The willingness to share does not make one charitable; it makes one free. ~Robert Brault

DMAT and TRADING ACCOUNT-Accurate Analysis @throw away Price!

If you want to open DMAT & TRADING account(Equity- Commodity), with attractive brokerage rates and exhasutive product features, All type of suppport Please send a mail to with subject line as "I NEED AN ACCOUNT" With your contact number and Address(Will be used to Courier the Forms).

If you want LOAN (Any Type) Please send a mail to with subject line as "I NEED LOAN(Mention Type of Loan required)" With your contact number.

Please Share Blog address among your Contacts/FB/Orkut/Social Network so that every one will get benefited.

"Let us grow together"

Friday, December 17, 2010

Six tips to make the most of your PPF

This article is taken from ET wealth
The stock market, despite the probability of giddy returns, can give you the heebie-jeebies due to the wild swings in share prices. Fixed deposits can be a turnoff because the interest earned is taxable. For investors seeking the best of both worlds, there is the Public Provident Fund (PPF). Wrapped in safety and free of tax, the PPF is almost a godsend for risk-averse investors.

“PPF is an excellent tool for long-term investment. It is risk-free as it is backed by the government,” says Harsh Roongta, CEO of It is especially suitable for self-employed professionals and small businessmen who are not covered by the Employees' Provident Fund . “Those who don't have access to an organised setup can realise long-term goals through the PPF,” says Surya Bhatia, a Delhi-based financial planner .

Don’t think of your PPF account as a stodgy investment option where you put away something once in a year. With a little planning, it can be an important part of your financial portfolio. Here are a few tips that will help you make the most of this option: 

PPF vs FDs
Maximise limit:

The 8% compounding interest you earn on the balance can work wonders for you, especially because a PPF account is a long-term investment. There is an annual limit of Rs 70,000 that one can invest in the PPF. You may feel it is a waste to be investing Rs 70,000 in this option when your Rs 1 lakh tax saving limit under Section 80C has already got exhausted. But don't let the tax savings alone guide your decision. Invest as much in PPF as you can afford to. If you contribute Rs 70,000 a year to your PPF for 15 years, your investment would grow to a gargantuan Rs 22.92 lakh on maturity.

And remember, this is tax-free money. In the 30% tax bracket, this is equivalent to receiving almost 11.5% interest on a bank fixed deposit. “The PPF offers the highest post-tax returns among all fixed income options since no tax is levied on the investment, income and withdrawals,” says Bhatia.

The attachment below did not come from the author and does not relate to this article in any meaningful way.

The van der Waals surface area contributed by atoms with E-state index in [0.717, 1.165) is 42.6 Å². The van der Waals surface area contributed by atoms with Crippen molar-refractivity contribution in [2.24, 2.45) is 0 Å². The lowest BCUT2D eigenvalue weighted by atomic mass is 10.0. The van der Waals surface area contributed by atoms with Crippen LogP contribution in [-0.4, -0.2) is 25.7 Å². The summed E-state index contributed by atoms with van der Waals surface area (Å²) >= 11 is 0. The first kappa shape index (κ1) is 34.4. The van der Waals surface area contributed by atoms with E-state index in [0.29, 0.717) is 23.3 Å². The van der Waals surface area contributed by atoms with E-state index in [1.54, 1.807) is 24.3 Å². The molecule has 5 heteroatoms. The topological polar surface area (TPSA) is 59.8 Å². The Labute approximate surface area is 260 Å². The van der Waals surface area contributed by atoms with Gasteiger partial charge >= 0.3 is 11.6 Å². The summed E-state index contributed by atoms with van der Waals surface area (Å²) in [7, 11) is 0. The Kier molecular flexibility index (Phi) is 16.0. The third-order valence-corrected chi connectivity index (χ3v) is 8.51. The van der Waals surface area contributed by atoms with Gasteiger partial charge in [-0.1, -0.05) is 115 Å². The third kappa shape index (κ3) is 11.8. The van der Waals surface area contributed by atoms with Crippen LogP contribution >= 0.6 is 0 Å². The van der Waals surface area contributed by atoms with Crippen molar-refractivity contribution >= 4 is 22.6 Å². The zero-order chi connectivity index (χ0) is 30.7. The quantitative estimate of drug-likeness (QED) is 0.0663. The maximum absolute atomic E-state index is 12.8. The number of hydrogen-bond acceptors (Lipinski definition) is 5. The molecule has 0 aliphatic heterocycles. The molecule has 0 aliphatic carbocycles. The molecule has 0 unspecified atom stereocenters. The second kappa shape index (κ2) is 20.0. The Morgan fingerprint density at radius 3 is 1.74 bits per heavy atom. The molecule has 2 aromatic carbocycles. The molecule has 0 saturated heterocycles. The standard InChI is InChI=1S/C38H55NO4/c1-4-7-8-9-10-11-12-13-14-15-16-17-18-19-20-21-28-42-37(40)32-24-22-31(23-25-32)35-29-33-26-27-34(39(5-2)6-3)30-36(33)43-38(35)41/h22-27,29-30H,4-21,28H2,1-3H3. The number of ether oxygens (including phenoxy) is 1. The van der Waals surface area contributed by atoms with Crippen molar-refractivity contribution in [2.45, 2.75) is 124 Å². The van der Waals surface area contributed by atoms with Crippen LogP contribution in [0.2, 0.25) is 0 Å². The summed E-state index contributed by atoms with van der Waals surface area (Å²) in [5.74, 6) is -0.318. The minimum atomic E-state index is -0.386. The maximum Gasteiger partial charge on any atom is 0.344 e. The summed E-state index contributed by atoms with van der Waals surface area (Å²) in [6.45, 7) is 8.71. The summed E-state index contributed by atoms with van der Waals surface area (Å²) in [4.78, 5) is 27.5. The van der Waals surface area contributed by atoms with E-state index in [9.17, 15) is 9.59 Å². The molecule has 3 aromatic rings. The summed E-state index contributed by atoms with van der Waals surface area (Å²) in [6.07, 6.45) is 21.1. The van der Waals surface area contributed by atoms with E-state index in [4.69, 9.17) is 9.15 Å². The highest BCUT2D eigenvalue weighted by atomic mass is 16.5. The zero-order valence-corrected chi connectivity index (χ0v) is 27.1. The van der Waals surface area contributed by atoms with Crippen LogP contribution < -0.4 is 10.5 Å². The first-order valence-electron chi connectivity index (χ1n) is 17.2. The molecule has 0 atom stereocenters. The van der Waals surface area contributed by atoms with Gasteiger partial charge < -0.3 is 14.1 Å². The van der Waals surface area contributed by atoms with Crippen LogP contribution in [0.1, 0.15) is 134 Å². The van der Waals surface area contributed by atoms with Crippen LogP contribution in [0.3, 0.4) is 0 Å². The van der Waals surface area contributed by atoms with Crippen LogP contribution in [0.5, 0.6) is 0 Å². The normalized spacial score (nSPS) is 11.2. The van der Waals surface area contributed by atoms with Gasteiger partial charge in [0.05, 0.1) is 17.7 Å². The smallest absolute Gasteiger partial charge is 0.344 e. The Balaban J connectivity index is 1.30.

Distribute income:

There are benefits in store if you open a PPF account in the name of your spouse or child. Tax laws say that if any money gifted to a spouse is invested, the income from that investment is clubbed with the income of the giver. But since PPF income is tax free, it will not push up his tax liability. This way, you can invest more than Rs 70,000 a year in this tax-free haven and benefit from its various advantages.

This strategy does not work in case of minor children though. You can open a PPF account in the name of a minor child but the combined contribution to your and your child's account cannot exceed Rs 70,000 a year.

Invest for children:

However, if the child is over 18 years, up to Rs 70,000 a year can be invested in his name separately. The taxman insists on clubbing the income of minor children with that of the parent. But once they turn 18, they can have a separate income. “A PPF is an ideal way of building a fund for your child's educational needs instead of falling for all the ‘high-commission-paying’ child plans of insurers,” says Sandeep Shanbhag, director of Wonderland Consultants, a tax and financial planning firm. “In a child plan, you are not sure of the final returns.
Invest before cut-off:

It’s important to keep an eye on the calendar when you make your contribution to the PPF. The interest on your investment is compounded annually but the calculation is monthly. The interest is calculated on the lowest balance between the 5th and last day of every month. So, if you invest before the 5th, the contribution will earn interest for that month too. Otherwise, it's like an interest-free loan to the government for a month.

Withdraw for emergencies:

The PPF can also be your emergency fund. Although it is not a good idea to dip into long-term savings for consumption, if you are faced with a terrible cash crunch, you can withdraw from your PPF account. It will be far cheaper than going in for a personal loan at 17-18%. Withdrawals are allowed after the sixth year. But you can withdraw only once in a year and only up to a specified limit.

Also, be sure to put back the amount you have withdrawn at the earliest. As we said earlier, this is not a good strategy if you do it frequently. Some investors use this tack to claim tax deduction. They withdraw from the PPF and then reinvest the money after sometime. This is a flawed investment strategy. They only look at their gross savings but their net savings do not grow.

Other helpful tips:

A PPF account matures in 15 years. Though you are allowed to open only one PPF account, you can extend it after it matures. Accounts can be extended in blocks of five years indefinitely. Even if you don't have a large sum to invest in the PPF, don't forget to invest the minimum Rs 500 in a financial year. There's a small but troublesome penalty of Rs 50 levied if you fail to do so. Don't invest more than the Rs 70,000 a year. The excess amount, even if credited to your account by mistake, will not earn any interest.

No comments: